And that was despite overnight leader Charl Schwartzel, the former Masters champion, dropping down the leaderboard.
Hennie Otto stole the limelight from his more renowned countrymen to set the clubhouse target before thunderstorms forced the players off the course and led to play being abandoned.
Otto fired an unblemished round of 64 to hold a share of the lead with compatriot Jbe Kruger on nine under par.
Kruger also carded eight birdies, his only hiccup coming with a bogey at the par-five third to go around in 65 today.
The pint-sized Kruger, who took 27 putts in his round, is hoping to strike his irons hot during the weekend as he chases a second Asian Tour victory following his maiden success at the Avantha Masters in India in February.
“I’ve been working on a lot of things and it seems to be coming together which is always a good sign. I just worked a bit on my swing which is not really a 100% yet. My ball striking used to be my strength and now it is my weakness,” said Kruger.
“The mind-set will be the same. I’m going to hit it one shot at a time. I won’t really call it giving as Charl and Louis a run for their money because I just finished awesomely. It is just fun to be in contention, it doesn’t matter if it is with Charl or Louis,” smiled Kruger.
Louis Oosthuizen, who lost a dramatic play-off to Bubba Watson at the Masters last week, was alone in third on eight under after 12 holes of his second round.
Oosthuizen and Schwartzel made a 30-hour journey from the United States to Kuala Lumpur to take their place in the field and while Schwartzel showed no ill-effects yesterday, when he shot 64 to take the overnight lead, he laboured this morning.
The 27-year-old carded three bogeys and one birdie on the front nine, and then also bogeyed the 11th shortly before play was suspended.
That left Schwartzel four off the pace on five under par, two behind former world number one Martin Kaymer and American David Lipsky, who had both completed second-round 67s.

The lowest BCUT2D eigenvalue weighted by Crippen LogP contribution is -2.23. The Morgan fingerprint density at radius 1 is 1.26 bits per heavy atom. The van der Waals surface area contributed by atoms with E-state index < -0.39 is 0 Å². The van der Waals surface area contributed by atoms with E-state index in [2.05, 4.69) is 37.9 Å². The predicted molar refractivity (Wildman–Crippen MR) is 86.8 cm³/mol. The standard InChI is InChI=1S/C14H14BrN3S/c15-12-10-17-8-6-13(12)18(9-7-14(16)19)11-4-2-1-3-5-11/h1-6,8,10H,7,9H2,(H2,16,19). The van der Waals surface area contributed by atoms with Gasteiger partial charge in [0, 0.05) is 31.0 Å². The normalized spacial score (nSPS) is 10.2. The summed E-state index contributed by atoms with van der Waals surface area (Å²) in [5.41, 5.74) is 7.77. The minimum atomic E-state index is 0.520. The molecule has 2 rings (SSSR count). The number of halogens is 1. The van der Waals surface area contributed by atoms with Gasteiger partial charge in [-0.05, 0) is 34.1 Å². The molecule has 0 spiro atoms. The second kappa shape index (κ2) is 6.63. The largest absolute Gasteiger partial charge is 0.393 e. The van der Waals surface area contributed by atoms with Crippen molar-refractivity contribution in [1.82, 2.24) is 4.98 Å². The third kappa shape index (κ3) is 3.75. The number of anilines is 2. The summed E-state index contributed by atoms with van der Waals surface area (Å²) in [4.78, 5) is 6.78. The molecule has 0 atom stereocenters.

It has been a wild ride for Lipsky, who first topped the Qualifying School in January before breaking out for his maiden professional win in Cambodia. He continued his Asian sojourn with a stunning eagle from 75 yards on the third hole and four other birdies.
“You don’t always get the opportunity to play with these players. I played with Branden Grace and Simon Dyson, both are premier players on the European Tour. It is great to also be competing against Oosthuizen and Schwartzel. It is everything I dreamt of as a little kid … to be competing against the best in the world. I’m loving this opportunity,” said Lipsky.
Danny Willett was the best-placed Englishman on six under after carding back-to-back rounds of 69.
The Yorkshireman's round was highlighted by an eagle at the par-five fifth, as he also mixed three birdies with a pair of bogeys to ensure he will be well placed for the weekend.
Martin Kaymer, the highest ranked player in the field, charged into contention with six birdies on the card. “I played really well and gave myself a lot of birdie chances. I had a good eagle chance on three and felt like a hit a lot of good putts but maybe just over-read the greens. I feel good about the game and if I can make a few more putts I feel I can really get into the tournament,” said the German, winner of the 2010 PGA Championship.
Jyoti Randhawa failed to reproduce Thursday's fireworks as he settled for a battling 72, which included two birdies against as many bogeys. The Indian, an eight-time winner but not since 2009, conceded he got ahead of himself in his bid to end his title drought.
"I was a little anxious, trying to make putts, trying to hit shots. Wasn't committed and wasn't focused to what I needed to do and play. I was more focused on the result and scoring. I had a few opportunities and had a few misses. Probably I was over anxious trying to make a score," he said.
"The swing was a bit patchy. Best thing is that I know what I need to do. But I need to do it under pressure. I need to stay behind the ball. I have a tendency to move ahead of the ball. I need to be more centred and balanced. It's a very old habit and I guess old habits die hard," added Randhawa.